Give it a few minutes and then place all of the sprouts (what’s shown is one package) onto a cloth. I’m using a cheesecloth I had on hand at home but a thin towel will do.
This next part is IMPORTANT — but first, return the pot of water to the stove and bring back to a full boil.
In the meantime….
Here’s the thing about mandu. You have to remove all water —as much as possible — from the filling. Nothing is more disastrous to the mandu than wet filling; it will soak through the wrappers or bust open while you’re cooking, making for one ugly and disgusting mess.
Squeeze the sprouts in the cloth and repeat many times until you’re getting almost no drops coming out of the sprouts. When you open it, it should look something like the sprouts above — dried and pretty much dead. :)
Take the squeezed sprouts and chop into small pieces — again, keeping them to < 1 cm in length each. They are all boiled, squeezed and pretty soft by this point so if you make this a little longer, it shouldn’t be too big of a problem. You cook the sprouts because otherwise, they tend to pierce through the mandu skin later when wrapping — and you’ll be shocked at how much water comes out of these little monsters.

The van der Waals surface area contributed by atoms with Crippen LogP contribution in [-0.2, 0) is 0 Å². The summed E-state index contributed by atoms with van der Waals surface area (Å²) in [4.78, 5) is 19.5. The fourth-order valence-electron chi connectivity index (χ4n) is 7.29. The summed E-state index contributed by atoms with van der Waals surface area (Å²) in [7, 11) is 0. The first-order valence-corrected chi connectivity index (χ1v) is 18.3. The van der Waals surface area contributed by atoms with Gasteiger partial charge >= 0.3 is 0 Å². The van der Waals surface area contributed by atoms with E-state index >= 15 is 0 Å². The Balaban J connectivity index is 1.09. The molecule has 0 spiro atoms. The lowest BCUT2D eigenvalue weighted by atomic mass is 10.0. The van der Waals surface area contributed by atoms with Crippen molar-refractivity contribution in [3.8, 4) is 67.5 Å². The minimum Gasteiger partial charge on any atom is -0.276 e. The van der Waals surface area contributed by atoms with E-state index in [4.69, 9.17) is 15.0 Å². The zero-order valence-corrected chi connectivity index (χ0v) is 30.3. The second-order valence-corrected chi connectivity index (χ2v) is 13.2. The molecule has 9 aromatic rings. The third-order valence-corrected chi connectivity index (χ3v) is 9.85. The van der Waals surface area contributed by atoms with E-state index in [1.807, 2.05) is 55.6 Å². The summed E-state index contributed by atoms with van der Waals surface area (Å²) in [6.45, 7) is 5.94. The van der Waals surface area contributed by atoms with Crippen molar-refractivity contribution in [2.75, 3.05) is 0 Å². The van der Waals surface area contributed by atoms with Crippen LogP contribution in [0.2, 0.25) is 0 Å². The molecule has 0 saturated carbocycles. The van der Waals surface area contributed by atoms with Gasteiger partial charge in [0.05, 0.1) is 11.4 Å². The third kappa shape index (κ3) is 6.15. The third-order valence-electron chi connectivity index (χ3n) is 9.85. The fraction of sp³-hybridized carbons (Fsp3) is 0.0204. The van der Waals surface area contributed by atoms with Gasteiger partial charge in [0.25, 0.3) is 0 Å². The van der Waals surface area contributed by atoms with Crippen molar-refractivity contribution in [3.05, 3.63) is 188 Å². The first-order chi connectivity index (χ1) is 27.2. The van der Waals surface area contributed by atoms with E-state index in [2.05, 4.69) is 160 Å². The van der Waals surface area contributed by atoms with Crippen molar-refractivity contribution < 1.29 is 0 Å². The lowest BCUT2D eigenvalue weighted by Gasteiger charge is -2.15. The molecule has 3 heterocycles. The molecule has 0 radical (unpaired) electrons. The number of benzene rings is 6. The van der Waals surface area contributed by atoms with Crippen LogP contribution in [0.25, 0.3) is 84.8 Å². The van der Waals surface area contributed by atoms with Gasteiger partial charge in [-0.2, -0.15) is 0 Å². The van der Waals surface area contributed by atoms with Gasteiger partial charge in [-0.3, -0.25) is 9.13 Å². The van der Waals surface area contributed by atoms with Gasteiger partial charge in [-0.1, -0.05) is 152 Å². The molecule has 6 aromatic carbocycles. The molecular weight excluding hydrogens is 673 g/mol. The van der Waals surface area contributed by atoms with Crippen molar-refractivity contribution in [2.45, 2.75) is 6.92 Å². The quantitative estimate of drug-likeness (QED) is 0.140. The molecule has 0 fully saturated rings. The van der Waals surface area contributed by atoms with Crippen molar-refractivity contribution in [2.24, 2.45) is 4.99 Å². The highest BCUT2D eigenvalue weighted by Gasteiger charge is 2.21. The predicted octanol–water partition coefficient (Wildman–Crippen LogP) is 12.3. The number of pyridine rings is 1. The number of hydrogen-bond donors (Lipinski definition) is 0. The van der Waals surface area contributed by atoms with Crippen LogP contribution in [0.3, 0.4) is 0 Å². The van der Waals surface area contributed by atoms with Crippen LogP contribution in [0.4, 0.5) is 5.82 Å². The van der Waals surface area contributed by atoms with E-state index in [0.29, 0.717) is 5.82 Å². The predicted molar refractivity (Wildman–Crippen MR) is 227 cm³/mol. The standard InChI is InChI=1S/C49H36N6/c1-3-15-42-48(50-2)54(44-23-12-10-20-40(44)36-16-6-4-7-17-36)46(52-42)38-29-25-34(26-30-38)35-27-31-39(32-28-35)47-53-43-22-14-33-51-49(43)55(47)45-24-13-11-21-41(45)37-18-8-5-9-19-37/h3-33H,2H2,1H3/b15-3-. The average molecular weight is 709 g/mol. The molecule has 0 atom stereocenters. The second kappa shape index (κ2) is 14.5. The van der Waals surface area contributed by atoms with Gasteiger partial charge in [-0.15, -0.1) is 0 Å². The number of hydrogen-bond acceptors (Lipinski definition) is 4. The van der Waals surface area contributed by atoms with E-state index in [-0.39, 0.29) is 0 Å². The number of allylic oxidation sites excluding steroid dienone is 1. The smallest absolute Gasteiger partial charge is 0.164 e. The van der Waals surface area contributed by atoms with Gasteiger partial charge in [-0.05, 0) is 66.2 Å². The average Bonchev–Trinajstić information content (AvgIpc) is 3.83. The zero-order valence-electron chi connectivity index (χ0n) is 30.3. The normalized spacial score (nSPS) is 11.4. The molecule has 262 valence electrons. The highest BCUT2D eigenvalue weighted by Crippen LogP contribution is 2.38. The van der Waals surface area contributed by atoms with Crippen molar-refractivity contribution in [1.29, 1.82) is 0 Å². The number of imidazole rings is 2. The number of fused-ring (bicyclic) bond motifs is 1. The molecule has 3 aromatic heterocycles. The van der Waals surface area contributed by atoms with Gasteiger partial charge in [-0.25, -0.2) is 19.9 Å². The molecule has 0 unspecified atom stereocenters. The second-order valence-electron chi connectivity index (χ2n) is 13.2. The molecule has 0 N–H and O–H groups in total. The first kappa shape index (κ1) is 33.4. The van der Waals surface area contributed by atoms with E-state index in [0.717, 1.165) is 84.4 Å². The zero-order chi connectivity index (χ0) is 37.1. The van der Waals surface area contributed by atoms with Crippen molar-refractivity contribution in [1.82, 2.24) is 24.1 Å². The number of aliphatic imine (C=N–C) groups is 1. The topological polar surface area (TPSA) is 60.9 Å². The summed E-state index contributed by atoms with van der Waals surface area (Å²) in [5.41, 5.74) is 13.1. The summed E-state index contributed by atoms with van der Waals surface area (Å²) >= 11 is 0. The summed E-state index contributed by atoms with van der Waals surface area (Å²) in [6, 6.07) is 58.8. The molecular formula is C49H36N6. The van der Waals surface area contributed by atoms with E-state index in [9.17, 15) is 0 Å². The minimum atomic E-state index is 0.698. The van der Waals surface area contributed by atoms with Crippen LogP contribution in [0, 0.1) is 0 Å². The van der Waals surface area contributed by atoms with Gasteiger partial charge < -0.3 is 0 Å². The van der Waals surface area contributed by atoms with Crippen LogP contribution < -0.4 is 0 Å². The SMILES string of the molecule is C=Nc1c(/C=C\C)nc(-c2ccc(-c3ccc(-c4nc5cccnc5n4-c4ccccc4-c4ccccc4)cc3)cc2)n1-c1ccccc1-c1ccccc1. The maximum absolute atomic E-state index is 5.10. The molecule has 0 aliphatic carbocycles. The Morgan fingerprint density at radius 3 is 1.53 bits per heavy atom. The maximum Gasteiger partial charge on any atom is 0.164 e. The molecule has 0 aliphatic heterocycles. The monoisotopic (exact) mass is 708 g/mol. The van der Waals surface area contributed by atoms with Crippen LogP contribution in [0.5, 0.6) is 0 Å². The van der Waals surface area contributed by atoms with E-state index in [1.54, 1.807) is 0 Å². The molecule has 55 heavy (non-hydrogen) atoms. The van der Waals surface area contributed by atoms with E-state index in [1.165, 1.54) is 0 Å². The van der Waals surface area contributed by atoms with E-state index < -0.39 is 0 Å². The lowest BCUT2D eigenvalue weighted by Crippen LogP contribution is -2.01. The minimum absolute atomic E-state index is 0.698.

Toss into the bowl with the remainder of the ingredients.
By this point, your water is back to a full boil.
As mentioned, I’m reusing the same water that boiled the sprouts, but you can easily just do a separate pot of boiling water. I salt the water and put one bunch of vermicelli into the water. These noodles take a good 20-25 minutes to fully cook, so bring it back to a full boil and stir occasionally, but they’ll be in the water for awhile.